Stryker Agrees to Pay More Than $1 Billion for Recalled Devices

Stryker agreed to pay more than $1 billion to resolve lawsuits involving thousands of hip implants recalled in 2012. Stryker will pay approximately $300,000 to patients who had revision surgery. The revision surgery entails the removal of the medical device. Typically the revision surgery occurs because of pain, swelling and metal debris.

The Stryker Rejuvenate system was approved by the FDA in June 2008 and the ABG II system was approved in November 2009. Unlike many hip implant systems, Stryker’s Rejuvenate and ABG II systems include several neck and stem components. The purpose was to provide surgeons with greater flexibility. The rejuvenate system was targeted towards younger patients looking for a system that would provide greater survivorship.

Stryker withdrew its Rejuvenate and ABG II devices in July 2012 after there were significant concerns regarding the safety of the products. An estimated 5,000 lawsuits have been filed against Stryker.

This settlement comes on the heels of the Johnson & Johnson settlement in which J&J agreed to pay $2.5 billion to resolve its litigation involving the ASR hip implant. Much like Stryker, Johnson and Johnson removed its products from the market after there were concerns regarding the durability of the hip implants.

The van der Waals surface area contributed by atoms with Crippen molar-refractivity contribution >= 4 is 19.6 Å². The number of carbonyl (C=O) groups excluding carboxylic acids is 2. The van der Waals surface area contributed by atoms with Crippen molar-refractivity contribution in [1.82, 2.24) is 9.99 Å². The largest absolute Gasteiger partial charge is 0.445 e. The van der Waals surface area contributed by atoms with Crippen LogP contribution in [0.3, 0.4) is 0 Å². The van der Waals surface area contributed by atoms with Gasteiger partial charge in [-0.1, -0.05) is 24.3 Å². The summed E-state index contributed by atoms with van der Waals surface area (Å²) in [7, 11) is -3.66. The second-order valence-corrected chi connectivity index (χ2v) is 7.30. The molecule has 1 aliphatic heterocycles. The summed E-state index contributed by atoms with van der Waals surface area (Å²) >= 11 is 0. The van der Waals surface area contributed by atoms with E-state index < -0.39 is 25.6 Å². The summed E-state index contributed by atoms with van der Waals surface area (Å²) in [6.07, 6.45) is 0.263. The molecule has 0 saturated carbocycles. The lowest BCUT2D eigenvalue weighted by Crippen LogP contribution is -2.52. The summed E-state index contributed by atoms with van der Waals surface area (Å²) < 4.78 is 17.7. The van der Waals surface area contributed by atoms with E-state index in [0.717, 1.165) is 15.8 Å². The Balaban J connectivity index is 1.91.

As we have blogged about previously, there is significant concern over metal-on-metal hip implants. Additionally, cup wear can contribute to the accumulation of metal debris. An adverse reaction to the metal ions can result in an adverse local tissue reaction or an adverse reaction to metal debris. Subsequently, these reactions can cause osteolysis, ALVAL (aseptic lymphomaticvasculitis-associated lesions) and pseudotumors.

Due to widespread concern about the use of metal-on-metal hip implants and injuries associated with the use of these implants, the FDA held an advisory committee meeting in June 2012. The FDA indicated that recent data from orthopaedic implant registries, peer reviewed journal publications and presentations at scientific meetings have shown that these metal-on-metal hip systems have been linked to serious side effects including psuedotumors, early device failure, the need for revision surgery and complications associated with metal ion exposure.


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